To solve the above problem, an igniting circuit in which an ordinary boost circuit simple in construction and low in cost is employed in place of the DC--DC converter, in order to boost the battery voltage to generate a high voltage and to supply the power to the auxiliary power source.

To be more specific, the igniting circuit uses an inexpensive and simple boosting circuit instead of the expensive DC--DC converter 65 including a first converter for converting the output power of a DC power source into an AC power, a second converter for converting the AC power from the first converter into a DC power and a third converter for converting the DC voltage from the second converter into a voltage several times as large as the received DC voltage.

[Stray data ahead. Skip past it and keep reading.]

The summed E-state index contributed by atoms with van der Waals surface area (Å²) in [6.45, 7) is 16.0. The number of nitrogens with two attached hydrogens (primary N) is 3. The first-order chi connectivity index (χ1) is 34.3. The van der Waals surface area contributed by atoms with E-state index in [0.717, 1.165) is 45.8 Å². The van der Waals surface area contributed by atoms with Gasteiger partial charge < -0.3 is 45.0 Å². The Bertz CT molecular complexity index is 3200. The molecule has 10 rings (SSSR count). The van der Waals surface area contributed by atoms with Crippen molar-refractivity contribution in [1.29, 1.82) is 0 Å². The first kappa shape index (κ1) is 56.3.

The igniting circuit further includes signal time-width varying unit for varying the output time width of a signal for driving the occupant protecting device according to the voltage value of the auxiliary power source.

With such an arrangement, when the output voltage of the boosting circuit varies and the voltage value of the auxiliary power source varies, the output time width of the signal for driving the igniting circuit varies according to the varying voltage value.

The igniting circuit, although it is simple and inexpensive, is able to supply the electric power enough to drive the occupant protecting device.